To unleash the large potential of IoT, there is a need for new innovative solutions designed to meet the challenges of operating at “IoT scale”. This leads to requirements for managing services and devices in extremely large deployments, like the need for highly automated processes. At the same time, there can be no compromise to security and solutions must be applicable to a wide range of devices (from constrained to powerful).
One of these needs is the ability for devices to discover the data services or IoT platforms with which the devices will communicate, without relying upon any predefined configuration settings.
Today, most IoT devices are shipped with some level of hardcoded, static configurations. However, when an organization deploys devices across different environments, custom configurations are required. For example, a sensor installed in the home may connect to a centralized Web service while the same sensor deployed in a hospital may connect to a local, private service. Each batch of devices must be customized, depending upon deployment location. In another use case, the device could be activated several months or years after leaving the production line, and in the meantime the endpoint to which it should connect to will have changed.
Customizing and managing these changes are labor and cost intensive to implement, due to the sheer number of devices in the field. Since network environments are dynamic, connected devices need to be flexible and adaptable so that they can remain properly configured and avoid service disruption without manual intervention. Any form of dynamic device configuration must be secured to prevent a malicious actor from misdirecting a device.
Using the IETF DNS-SD standard (RFC 6763) and the IETF secure DNS, or DNSSEC, standard (RFCs 4033, 4034, and 4035), administrators can dynamically provision and publish service endpoint addresses, custom device configuration parameters, and connection information to support diverse and changing network environments.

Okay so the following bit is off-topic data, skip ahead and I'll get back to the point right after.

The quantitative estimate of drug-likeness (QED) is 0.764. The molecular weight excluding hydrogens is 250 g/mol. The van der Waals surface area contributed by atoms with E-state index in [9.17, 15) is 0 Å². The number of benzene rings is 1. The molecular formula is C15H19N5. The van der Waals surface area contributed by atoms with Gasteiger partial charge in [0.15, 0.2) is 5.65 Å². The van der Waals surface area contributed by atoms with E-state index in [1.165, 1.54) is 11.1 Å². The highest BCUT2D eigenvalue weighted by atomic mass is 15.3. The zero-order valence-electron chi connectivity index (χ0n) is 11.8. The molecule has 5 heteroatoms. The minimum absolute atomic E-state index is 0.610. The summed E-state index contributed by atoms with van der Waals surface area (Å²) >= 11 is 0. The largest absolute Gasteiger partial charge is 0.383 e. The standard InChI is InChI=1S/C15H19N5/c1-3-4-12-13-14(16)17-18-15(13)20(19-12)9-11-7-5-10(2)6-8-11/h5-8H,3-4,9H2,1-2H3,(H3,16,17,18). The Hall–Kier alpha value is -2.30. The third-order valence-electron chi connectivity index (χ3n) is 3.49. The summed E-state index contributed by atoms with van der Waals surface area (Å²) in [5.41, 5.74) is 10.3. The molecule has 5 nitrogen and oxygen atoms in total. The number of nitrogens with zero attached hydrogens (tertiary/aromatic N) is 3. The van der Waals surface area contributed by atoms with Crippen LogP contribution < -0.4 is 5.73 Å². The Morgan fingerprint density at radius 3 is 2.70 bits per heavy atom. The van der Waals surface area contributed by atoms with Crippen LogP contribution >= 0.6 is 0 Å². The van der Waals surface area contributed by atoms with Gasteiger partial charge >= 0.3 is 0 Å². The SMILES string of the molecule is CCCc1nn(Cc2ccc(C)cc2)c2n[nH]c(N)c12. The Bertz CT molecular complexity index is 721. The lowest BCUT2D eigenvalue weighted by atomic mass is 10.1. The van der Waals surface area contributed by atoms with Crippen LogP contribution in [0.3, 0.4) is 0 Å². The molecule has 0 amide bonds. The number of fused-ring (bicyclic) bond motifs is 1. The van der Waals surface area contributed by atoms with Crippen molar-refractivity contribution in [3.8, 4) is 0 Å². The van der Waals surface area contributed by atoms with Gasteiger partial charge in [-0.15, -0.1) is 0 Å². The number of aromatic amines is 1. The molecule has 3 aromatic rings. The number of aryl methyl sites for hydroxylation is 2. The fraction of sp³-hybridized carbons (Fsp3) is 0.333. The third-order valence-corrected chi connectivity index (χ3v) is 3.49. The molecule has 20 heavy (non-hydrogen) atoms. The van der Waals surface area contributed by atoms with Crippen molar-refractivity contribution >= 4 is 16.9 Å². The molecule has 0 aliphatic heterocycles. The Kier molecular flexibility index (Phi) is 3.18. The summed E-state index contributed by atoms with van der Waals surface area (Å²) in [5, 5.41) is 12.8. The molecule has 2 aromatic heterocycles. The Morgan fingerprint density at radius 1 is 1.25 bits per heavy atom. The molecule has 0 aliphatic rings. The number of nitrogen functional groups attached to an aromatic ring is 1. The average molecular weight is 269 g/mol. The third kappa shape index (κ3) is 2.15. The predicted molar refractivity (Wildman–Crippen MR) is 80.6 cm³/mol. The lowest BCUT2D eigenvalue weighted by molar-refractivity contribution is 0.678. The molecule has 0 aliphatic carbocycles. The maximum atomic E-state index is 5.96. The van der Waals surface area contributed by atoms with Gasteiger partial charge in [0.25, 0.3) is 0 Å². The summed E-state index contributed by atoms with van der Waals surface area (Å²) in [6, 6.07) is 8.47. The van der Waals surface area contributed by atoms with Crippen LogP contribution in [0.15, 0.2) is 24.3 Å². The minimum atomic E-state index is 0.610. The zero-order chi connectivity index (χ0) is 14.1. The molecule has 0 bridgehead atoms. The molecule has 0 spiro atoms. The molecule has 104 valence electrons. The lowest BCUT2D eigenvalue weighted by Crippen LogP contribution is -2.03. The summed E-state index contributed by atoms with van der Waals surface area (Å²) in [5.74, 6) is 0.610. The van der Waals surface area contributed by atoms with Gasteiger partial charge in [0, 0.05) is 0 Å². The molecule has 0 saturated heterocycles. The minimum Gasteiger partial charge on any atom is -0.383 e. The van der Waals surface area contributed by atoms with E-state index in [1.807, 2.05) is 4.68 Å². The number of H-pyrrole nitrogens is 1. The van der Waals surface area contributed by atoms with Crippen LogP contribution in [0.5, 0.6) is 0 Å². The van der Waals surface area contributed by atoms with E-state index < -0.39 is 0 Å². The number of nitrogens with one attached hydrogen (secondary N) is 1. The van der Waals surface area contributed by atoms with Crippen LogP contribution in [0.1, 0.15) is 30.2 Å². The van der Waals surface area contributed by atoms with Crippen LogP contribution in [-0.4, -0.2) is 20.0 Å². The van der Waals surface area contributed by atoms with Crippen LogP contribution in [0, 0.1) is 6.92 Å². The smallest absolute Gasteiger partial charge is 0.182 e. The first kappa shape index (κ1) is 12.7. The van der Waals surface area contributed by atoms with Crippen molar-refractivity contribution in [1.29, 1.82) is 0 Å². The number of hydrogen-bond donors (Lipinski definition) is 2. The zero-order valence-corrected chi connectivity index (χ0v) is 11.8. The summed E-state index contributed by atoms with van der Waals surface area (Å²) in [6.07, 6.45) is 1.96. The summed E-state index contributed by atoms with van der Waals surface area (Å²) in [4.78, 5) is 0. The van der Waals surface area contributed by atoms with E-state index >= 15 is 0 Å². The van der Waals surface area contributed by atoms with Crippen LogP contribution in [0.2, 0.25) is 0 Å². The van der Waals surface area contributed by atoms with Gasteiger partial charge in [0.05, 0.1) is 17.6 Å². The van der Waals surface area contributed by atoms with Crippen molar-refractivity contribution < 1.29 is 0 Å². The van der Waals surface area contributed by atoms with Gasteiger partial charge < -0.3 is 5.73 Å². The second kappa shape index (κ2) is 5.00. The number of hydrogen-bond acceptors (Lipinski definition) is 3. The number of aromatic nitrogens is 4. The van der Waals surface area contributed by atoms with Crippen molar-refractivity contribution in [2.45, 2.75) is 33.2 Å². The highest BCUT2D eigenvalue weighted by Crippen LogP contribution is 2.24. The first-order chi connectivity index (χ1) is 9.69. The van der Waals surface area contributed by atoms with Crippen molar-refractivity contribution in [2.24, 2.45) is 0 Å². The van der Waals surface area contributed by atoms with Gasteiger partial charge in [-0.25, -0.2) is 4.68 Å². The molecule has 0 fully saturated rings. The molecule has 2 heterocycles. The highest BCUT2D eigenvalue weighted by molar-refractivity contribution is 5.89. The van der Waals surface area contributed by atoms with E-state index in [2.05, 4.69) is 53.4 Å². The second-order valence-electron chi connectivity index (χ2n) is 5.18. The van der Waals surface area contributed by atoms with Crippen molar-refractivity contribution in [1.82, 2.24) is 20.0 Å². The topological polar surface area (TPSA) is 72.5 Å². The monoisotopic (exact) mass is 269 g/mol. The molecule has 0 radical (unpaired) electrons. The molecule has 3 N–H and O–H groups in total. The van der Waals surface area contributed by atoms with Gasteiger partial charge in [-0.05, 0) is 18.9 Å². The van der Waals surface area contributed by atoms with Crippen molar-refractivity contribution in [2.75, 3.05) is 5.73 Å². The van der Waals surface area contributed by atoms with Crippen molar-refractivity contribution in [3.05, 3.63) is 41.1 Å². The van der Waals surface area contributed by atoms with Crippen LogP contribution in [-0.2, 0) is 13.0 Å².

Using Eclipse Tiaki, devices can securely discover this configuration over either the Internet or a private network and then validate the source of the configuration to ensure that it has come from a trusted party.
The aim of the Eclipse Tiaki Project is to provide a set of libraries implementing the IETF DNS-SD and DNSSEC standards to enable secure DNS lookup requests for service endpoint addresses, service types and connection information. Optionally, lookup requests may enforce the use of a specific DNS Server, validate its DNSSEC compliance and use a specific trust anchor for closed environments. Developers who use the Eclipse Tiaki Project can take advantage of the capability of these standards without needing to understand the details of DNS.
The Eclipse Tiaki project is comprised of two libraries.
The Discovery Library is a Java SDK that provides DNS lookup functionality that implements the IETF DNS-SD (RFC 6763) standard. It can be used as a Java Library to lookup PTR and associated SRV and TXT Resource Records within a DNS zone.
The second library, the Discovery CLI, is a command-line interface to the Discovery Library which allows the client to make use of the discovery functionality from a terminal session.
The dynamic and secure discovery of services for IoT devices is a critical step in any IoT deployment. A wider adoption by the community will increase the security of IoT on a global scale. The Eclipse IoT open source community is therefore an ideal host to promote this adoption.
Eclipse Tiaki fits well with a number of existing IoT Eclipse projects. Typically, Eclipse Kura gateways can utilize Tiaki to securely discover their message brokers without any hard coded configuration. Similarly, Eclipse Leshan could make use of Eclipse Tiaki to perform Client Initiated Bootstrap without pre-provisioning a Bootstrap server.
The initial source code for both libraries is already available from Verisign's GitHub account under
We will release equivalent libraries in C shortly.
In terms of new features, we are thinking of providing a functionality to look up arbitrary records from DNS (TLSA, etc.) and validate the associated DNSSEC Resource Records. Also, we would like to make use of DHCP Search Domains to retrieve default FQDNs.